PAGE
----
Research Scientist, Dept. 8.0–Non-Destructive Testing, BAM–Bundesanstalt für Materialforschung und Prüfung (Federal Institute for Material Research and Testing), Unter den Eichen 87, 12205 Berlin, Germany (corresponding author). E-mail: Parisa.Shokouhi@bam.de
2Graduate Research Assistant, Division 8.2, BAM–Bundesanstalt für Materialforschung und Prüfung (Federal Institute for Material Research and Testing), Unter den Eichen 87, 12205 Berlin, Germany. E-mail: Julia.Wolf@bam.de
3Head, Division 8.2, BAM–Bundesanstalt für Materialforschung und Prüfung (Federal Institute for Material Research and Testing), Unter den Eichen 87, 12205 Berlin, Germany. E-mail: Herbert.Wiggenhauser@bam.de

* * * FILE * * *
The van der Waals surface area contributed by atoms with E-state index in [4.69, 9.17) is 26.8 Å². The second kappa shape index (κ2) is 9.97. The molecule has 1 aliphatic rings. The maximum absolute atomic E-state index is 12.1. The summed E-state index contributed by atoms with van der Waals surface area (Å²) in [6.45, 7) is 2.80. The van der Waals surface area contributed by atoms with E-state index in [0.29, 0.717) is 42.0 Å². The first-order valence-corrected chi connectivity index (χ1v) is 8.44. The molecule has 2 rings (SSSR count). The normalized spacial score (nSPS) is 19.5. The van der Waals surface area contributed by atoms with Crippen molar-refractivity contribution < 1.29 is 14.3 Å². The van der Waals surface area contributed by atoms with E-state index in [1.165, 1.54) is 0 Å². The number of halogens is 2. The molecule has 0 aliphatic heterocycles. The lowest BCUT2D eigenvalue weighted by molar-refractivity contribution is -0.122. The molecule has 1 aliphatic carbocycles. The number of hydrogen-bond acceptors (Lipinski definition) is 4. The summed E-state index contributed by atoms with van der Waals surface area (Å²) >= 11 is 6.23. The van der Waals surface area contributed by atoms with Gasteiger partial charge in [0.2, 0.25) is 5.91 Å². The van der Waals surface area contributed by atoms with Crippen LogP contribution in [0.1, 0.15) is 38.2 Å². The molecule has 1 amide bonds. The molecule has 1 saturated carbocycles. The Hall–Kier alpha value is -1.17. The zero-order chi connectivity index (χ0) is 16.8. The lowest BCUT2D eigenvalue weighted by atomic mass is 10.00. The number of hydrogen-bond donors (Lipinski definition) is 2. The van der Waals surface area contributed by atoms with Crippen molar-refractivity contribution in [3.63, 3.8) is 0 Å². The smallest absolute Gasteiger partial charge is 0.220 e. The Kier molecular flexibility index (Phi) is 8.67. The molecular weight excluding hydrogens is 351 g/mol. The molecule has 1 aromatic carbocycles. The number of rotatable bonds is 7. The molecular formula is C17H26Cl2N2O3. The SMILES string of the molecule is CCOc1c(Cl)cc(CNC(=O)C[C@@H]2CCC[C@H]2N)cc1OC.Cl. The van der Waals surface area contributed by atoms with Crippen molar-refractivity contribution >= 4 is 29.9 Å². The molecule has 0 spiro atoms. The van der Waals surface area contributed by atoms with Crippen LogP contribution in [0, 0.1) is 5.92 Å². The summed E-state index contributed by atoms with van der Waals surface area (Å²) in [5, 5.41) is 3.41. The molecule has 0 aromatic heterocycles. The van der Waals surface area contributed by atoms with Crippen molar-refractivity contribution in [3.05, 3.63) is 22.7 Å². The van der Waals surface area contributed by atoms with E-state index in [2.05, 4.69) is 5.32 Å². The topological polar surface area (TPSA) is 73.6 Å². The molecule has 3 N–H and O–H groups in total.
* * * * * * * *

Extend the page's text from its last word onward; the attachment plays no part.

The accuracy and precision of low-frequency (center frequency of approximately 55 kHz) ultrasonic testing for detection and characterization of delamination in concrete bridge decks were evaluated. A multiprobe ultrasonic testing system (with horizontally polarized shear-wave transducers) was used to detect built-in delamination defects of various size, depth, and severity (i.e., thickness) in a test specimen—a 6.1 m×2.4 m×216 mm (20 ft×8 ft×8.5 in.) reinforced concrete slab-built to simulate a concrete bridge deck. The collected data sets were reconstructed applying synthetic aperture focusing technique (SAFT). The reconstructed measurement results were then used to assess the condition of the concrete slab at individual points [point-by-point data collection and two-dimensional (2D) reconstruction] as well as along lines, where data were collected at smaller steps and reconstructed in a three-dimensional (3D) format. The local-phase information was also calculated, superimposed on the reconstructed images and used as complementary information in condition assessment. The precision and accuracy of condition assessments were evaluated. The results indicated that, using the multiprobe ultrasonic array, delamination defects as small as 30 cm2 (1 ft2) could be reliably detected. Deep delaminations [i.e., those deeper than 150 mm (6 in.)] were directly detected and characterized, whereas shallow delaminations [shallower than 65 mm (2.5 in.)] were detected only indirectly. The precision of the measurements was demonstrated by comparing repeated measurements at several test points. Similar measurement results obtained on a delaminated portion of a real bridge deck support the conclusions of the validation study.